All three companies provide two basic levels of support: Standard and Priority. Standard is support during normal business hours and defined as either 9x5 or 12x5 support, depending on the vendor. A priority-level subscription buys you 24x7 support and one-hour turnaround on priority-one incidents. All subscription models include unlimited incidents. Prices vary widely between vendors, but all are on a per-machine basis.
The idea of fixed yearly support costs is an appealing one. Knowing exactly what your desktop and server support costs will be for the coming year makes it much simpler to create a budget. Purchase a three-year subscription and enjoy a 10 percent discount on the price. Imagine accurately planning a three-year budget that's the stuff of bean-counters' dreams!
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You know you've spent your support dollars wisely when you hear a calm voice on the other end of your frantic support call say, "Thank you for calling (Vendor) support, I'm here to help." There's nothing quite like personalized support you'll experience no fumbles, no stumbles and no million questions about which operating system you have, which kernel you're running or why you picked this distribution over another. Your information pops up on the support person's screen and your incident enters the queue.
Now that you know why you want commercial vendor support, let's look at who delivers it and how much it costs. Please see the Support Pricing Matrix table at the end of this article for a cross-vendor comparison of support options. All of this information is also publicly available on the vendor web sites. Prices shown are "street prices" per physical machine and do not take volume or corporate discounts into account.
Canonical is the commercial sponsor of Ubuntu Linux. Sponsorship includes development, ongoing support and a pledge to keep Ubuntu Linux free to use for any purpose. Canonical is a commercial, for-profit company that provides engineering and development services, 24x7 support for Ubuntu Linux, training, hardware certification and application packaging.
Canonical's Standard support offering is 9x5 covering your local business hours only a deviation from the "norm" of 12x5 support from the other two companies. Its Priority support is far more expensive than the competition, which is sure to be a deterrent to many would-be Ubuntu users.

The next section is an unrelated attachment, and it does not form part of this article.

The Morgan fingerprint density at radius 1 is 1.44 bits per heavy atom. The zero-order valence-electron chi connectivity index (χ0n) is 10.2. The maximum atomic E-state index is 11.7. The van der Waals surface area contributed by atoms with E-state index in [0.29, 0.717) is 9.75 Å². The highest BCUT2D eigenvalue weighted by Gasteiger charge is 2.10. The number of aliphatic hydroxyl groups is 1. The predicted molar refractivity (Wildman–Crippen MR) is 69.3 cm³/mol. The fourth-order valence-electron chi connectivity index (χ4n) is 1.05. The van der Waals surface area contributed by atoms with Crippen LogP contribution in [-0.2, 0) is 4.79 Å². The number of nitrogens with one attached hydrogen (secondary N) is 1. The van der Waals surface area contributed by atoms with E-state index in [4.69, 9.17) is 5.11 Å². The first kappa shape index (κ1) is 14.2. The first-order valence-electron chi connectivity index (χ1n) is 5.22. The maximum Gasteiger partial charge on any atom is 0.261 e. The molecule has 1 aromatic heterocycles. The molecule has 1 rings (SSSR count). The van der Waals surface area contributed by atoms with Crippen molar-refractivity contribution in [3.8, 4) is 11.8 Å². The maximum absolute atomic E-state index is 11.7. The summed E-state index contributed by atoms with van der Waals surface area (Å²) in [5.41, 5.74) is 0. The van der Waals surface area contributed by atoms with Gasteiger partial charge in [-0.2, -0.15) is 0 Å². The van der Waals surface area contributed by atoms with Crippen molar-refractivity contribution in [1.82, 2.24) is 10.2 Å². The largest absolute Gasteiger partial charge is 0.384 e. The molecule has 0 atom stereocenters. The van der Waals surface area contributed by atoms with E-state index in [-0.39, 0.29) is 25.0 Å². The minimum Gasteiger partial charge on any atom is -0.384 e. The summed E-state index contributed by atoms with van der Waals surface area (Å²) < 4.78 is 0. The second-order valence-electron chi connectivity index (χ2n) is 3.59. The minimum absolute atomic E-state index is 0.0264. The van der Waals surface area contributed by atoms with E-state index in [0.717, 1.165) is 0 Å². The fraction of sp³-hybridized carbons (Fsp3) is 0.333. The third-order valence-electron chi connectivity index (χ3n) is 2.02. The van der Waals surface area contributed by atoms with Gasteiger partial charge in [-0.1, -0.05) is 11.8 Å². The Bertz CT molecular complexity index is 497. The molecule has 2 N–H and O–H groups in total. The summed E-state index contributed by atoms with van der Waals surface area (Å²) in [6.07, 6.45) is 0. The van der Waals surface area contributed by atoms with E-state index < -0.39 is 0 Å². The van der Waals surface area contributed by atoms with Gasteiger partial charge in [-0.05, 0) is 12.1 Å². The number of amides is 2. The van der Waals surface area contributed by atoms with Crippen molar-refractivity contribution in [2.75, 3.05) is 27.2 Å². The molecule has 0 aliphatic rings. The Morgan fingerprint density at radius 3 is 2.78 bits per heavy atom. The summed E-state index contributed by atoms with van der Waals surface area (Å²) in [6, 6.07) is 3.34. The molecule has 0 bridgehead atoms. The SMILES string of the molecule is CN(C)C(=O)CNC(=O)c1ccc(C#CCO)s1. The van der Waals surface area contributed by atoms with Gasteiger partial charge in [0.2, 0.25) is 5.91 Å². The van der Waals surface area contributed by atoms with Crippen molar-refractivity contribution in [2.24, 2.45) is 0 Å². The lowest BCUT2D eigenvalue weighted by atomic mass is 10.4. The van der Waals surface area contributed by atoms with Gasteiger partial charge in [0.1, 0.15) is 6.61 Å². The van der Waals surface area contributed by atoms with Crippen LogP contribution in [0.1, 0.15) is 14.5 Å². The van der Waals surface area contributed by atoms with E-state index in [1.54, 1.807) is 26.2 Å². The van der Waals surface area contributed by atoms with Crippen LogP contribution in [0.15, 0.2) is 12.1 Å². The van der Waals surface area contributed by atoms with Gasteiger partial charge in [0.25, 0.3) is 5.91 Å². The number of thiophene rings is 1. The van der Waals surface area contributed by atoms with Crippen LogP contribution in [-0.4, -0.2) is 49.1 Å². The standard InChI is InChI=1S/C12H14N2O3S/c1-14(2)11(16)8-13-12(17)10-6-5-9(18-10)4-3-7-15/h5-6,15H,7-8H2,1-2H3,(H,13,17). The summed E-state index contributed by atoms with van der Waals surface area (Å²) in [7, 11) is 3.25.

Novell owns, develops and supports SUSE Linux, which took the place of its own NetWare operating system. Novell offers SUSE Linux in two basic flavors: SUSE Linux Enterprise Desktop (SLED) and SuSE Linux Enterprise Server (SLES). Novell has a long history of first-rate support and some of the best technical folks in the business.
Novell opts for a somewhat conservative stance concerning its flagship operating system in favor of stability over leading-edge features. Competitive support pricing for both Standard and Priority options and Novell's rock-solid stability make it a palatable business choice.
Red Hat Linux is the world's most popular commercial Linux distribution. Known to be a true open source success story, Red Hat, the company, is the standard by which all other Linux companies are measured. Excellent support, training and the industry's most sought-after technical certification (the RHCE), make Red Hat a competitor that's hard to beat.
A quick call to Red Hat's Sales Department gives you the lowdown on its Desktop Support options. Apparently, the company views the corporate Desktop as non-critical, since your best support option buys you 12x5 phone support and web support.
**Red Hat's Standard Corporate Workstation Support Option.
Based on support option pricing and coverage, Red Hat is the clear winner of the server support shootout. For corporate desktop coverage, Novell takes the prize. The overall winner of the comparison goes to Red Hat for its inexpensive ($80 per computer per year) desktop support and 24x7 ($1,299 per server per year) server support. This combination makes the most economical sense for enterprises that want to maximize support bang for the least amount of bucks.
Ken Hess is a freelance writer who writes on a variety of open source topics including Linux, databases, and virtualization. You may reach him through his web site at http://www.kenhess.com.